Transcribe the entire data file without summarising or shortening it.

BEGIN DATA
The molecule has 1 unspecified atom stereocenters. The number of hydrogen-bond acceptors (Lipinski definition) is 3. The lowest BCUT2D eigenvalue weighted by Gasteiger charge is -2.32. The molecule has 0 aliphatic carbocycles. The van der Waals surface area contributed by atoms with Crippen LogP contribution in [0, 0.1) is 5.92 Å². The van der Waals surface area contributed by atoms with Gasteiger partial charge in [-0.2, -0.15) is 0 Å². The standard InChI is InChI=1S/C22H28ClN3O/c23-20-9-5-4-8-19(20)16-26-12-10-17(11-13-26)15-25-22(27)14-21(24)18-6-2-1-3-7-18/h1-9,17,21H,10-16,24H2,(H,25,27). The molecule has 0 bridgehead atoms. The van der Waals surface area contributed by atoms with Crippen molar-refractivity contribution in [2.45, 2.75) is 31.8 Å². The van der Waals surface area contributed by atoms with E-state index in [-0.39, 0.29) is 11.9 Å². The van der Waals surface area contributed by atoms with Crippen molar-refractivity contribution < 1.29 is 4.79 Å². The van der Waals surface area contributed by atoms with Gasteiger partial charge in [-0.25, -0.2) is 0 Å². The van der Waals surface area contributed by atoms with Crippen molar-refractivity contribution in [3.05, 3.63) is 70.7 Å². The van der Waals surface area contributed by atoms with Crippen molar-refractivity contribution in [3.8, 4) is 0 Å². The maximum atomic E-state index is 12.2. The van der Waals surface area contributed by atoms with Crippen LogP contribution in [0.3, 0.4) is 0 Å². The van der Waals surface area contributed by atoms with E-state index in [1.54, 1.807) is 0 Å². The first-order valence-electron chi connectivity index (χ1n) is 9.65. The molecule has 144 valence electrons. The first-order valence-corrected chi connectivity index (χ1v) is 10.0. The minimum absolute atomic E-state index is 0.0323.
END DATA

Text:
The molecule has 1 unspecified atom stereocenters. The number of hydrogen-bond acceptors (Lipinski definition) is 3. The lowest BCUT2D eigenvalue weighted by Gasteiger charge is -2.32. The molecule has 0 aliphatic carbocycles. The van der Waals surface area contributed by atoms with Crippen LogP contribution in [0, 0.1) is 5.92 Å². The van der Waals surface area contributed by atoms with Gasteiger partial charge in [-0.2, -0.15) is 0 Å². The standard InChI is InChI=1S/C22H28ClN3O/c23-20-9-5-4-8-19(20)16-26-12-10-17(11-13-26)15-25-22(27)14-21(24)18-6-2-1-3-7-18/h1-9,17,21H,10-16,24H2,(H,25,27). The molecule has 0 bridgehead atoms. The van der Waals surface area contributed by atoms with Crippen molar-refractivity contribution in [2.45, 2.75) is 31.8 Å². The van der Waals surface area contributed by atoms with E-state index in [-0.39, 0.29) is 11.9 Å². The van der Waals surface area contributed by atoms with Crippen molar-refractivity contribution < 1.29 is 4.79 Å². The van der Waals surface area contributed by atoms with Gasteiger partial charge in [-0.25, -0.2) is 0 Å². The van der Waals surface area contributed by atoms with Crippen molar-refractivity contribution in [3.05, 3.63) is 70.7 Å². The van der Waals surface area contributed by atoms with Crippen molar-refractivity contribution in [3.8, 4) is 0 Å². The maximum atomic E-state index is 12.2. The van der Waals surface area contributed by atoms with Crippen LogP contribution in [0.3, 0.4) is 0 Å². The van der Waals surface area contributed by atoms with E-state index in [1.54, 1.807) is 0 Å². The first-order valence-electron chi connectivity index (χ1n) is 9.65. The molecule has 144 valence electrons. The first-order valence-corrected chi connectivity index (χ1v) is 10.0. The minimum absolute atomic E-state index is 0.0323.